White House Chief of Staff Denis McDonough also disputed the notion that the U.S. was dependent on Russia to influence Assad.
“We’re not dependent on anybody in particular,” he said. “We’re going to make sure that the Syrians live up to their obligations. They have an obligation to the international community to do exactly what they said they’d do.”
Asked what would happen if Assad fails to do what they said they would, McDonough declined to elaborate.
“I’m not going to get into any ‘or whats’ here,” he told CBS’s “Face the Nation.”
U.S. officials for several days have been expressing dismay that Syria has handed over just four percent of its declared chemical weapons stocks so far. Wednesday February 5 marks the deadline by which the regime is meant to have transported all of the toxic chemicals to the Mediterranean port of Latakia, for removal by foreign vessel.
Syria also missed an earlier deadline, Dec. 31, for handing over its most dangerous materiel – so-called “class A” chemicals making up 700 metric tons of the total 1,300-ton stockpile.
The U.S. and Western allies had hoped that Russia, Assad’s closest ally on the Security Council, would pressure him into meeting the obligations, but Moscow has displayed little inclination to do so, in public at least.
On the contrary, the Interfax news agency quoted Russia’s top disarmament official, Mikhail Ulyanov, as saying no additional pressure was necessary as the Syrians were acting “in good faith” to fulfil their commitments. (The U.S. has dismissed the regime’s claims that security and weather difficulties held up progress.)
It was Russia’s intervention in the first place that led to an agreement negotiated with the U.S. last fall to destroy the weapons. The Obama administration characterized the deal as a triumph of diplomacy, enabling the president to back away from threats to launch missile strikes in response to a deadly chemical weapons attack near Damascus last August.
Four months later, the agreement is way behind schedule, both the U.S. and Organization for the Prohibition of Chemical Weapons (OPCW) agree.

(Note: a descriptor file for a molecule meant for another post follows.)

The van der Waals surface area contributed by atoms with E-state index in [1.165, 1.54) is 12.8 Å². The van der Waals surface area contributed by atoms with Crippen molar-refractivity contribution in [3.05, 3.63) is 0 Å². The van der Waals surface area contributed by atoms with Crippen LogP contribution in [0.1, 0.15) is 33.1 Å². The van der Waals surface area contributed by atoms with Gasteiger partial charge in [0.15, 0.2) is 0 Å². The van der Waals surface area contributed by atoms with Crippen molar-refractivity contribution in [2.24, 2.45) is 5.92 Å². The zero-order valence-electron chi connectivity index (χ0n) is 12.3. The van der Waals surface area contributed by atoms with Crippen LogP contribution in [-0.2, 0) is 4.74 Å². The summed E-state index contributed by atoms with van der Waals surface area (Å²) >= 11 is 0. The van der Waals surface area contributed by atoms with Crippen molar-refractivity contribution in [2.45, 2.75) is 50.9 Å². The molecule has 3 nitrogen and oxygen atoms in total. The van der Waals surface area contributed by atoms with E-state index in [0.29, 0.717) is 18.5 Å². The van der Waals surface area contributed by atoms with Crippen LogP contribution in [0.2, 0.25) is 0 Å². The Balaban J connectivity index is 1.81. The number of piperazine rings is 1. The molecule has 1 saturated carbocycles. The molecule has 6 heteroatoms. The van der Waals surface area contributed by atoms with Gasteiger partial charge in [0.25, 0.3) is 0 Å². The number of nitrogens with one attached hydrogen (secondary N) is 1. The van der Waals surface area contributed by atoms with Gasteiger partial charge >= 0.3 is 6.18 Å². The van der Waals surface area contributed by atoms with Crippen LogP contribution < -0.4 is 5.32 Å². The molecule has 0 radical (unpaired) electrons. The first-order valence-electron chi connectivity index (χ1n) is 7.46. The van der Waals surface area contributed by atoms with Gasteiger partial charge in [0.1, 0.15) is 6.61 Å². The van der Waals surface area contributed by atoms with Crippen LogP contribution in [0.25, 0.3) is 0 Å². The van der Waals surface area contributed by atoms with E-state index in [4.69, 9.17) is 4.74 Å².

Secretary of State John Kerry met with Russian Foreign Minister Sergei Lavrov on the sidelines of a security conference in Germany and asked him “to push the regime for more progress” on the weapons, an administration official said afterwards.
In tough remarks the same day, Kerry warned alongside his German counterpart in Berlin that “all the options that originally existed” remain on the table.
“We call on Bashar al-Assad to live up to his obligations or we will join together with our friends and talk about which, if any, of the options we deem necessary at this point to proceed forward,” he said.
Unless the U.S. decides to acts outside the U.N., however, any response to Syria’s non-compliance would require the passage of a fresh Security Council resolution. Russia has vetoed previous Security Council resolutions on the Syria conflict, and only supported the one last September on the chemical weapons deal because it contained no direct enforcement mechanism or automatic penalties for non-compliance.
The head of the OPCW’s Syria mission is due to brief the Security Council on the delays on Thursday. OPCW chief Ahmet Uzumcu told the organization’s executive council late last week that the chemicals removal process must be accelerated.